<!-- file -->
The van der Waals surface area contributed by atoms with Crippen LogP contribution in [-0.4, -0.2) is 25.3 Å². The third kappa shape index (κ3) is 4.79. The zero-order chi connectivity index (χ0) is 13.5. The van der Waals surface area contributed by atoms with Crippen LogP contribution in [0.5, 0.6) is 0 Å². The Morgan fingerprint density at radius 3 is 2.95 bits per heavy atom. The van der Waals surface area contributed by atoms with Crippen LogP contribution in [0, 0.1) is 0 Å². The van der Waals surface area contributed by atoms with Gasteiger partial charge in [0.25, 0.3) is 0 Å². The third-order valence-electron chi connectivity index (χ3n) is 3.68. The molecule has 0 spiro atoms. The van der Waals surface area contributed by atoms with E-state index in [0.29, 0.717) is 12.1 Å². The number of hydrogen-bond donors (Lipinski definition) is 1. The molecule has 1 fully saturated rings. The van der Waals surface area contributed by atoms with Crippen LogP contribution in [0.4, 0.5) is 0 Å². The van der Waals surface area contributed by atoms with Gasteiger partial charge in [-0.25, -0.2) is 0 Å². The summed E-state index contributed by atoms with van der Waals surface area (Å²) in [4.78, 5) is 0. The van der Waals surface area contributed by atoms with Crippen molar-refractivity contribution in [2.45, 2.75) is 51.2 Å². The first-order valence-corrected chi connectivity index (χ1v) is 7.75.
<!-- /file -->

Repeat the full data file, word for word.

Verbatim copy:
The van der Waals surface area contributed by atoms with Crippen LogP contribution in [-0.4, -0.2) is 25.3 Å². The third kappa shape index (κ3) is 4.79. The zero-order chi connectivity index (χ0) is 13.5. The van der Waals surface area contributed by atoms with Crippen LogP contribution in [0.5, 0.6) is 0 Å². The Morgan fingerprint density at radius 3 is 2.95 bits per heavy atom. The van der Waals surface area contributed by atoms with Crippen LogP contribution in [0, 0.1) is 0 Å². The van der Waals surface area contributed by atoms with Gasteiger partial charge in [0.25, 0.3) is 0 Å². The third-order valence-electron chi connectivity index (χ3n) is 3.68. The molecule has 0 spiro atoms. The van der Waals surface area contributed by atoms with E-state index in [0.29, 0.717) is 12.1 Å². The number of hydrogen-bond donors (Lipinski definition) is 1. The molecule has 1 fully saturated rings. The van der Waals surface area contributed by atoms with Crippen LogP contribution in [0.4, 0.5) is 0 Å². The van der Waals surface area contributed by atoms with Gasteiger partial charge in [-0.25, -0.2) is 0 Å². The summed E-state index contributed by atoms with van der Waals surface area (Å²) in [4.78, 5) is 0. The van der Waals surface area contributed by atoms with Crippen molar-refractivity contribution in [2.45, 2.75) is 51.2 Å². The first-order valence-corrected chi connectivity index (χ1v) is 7.75.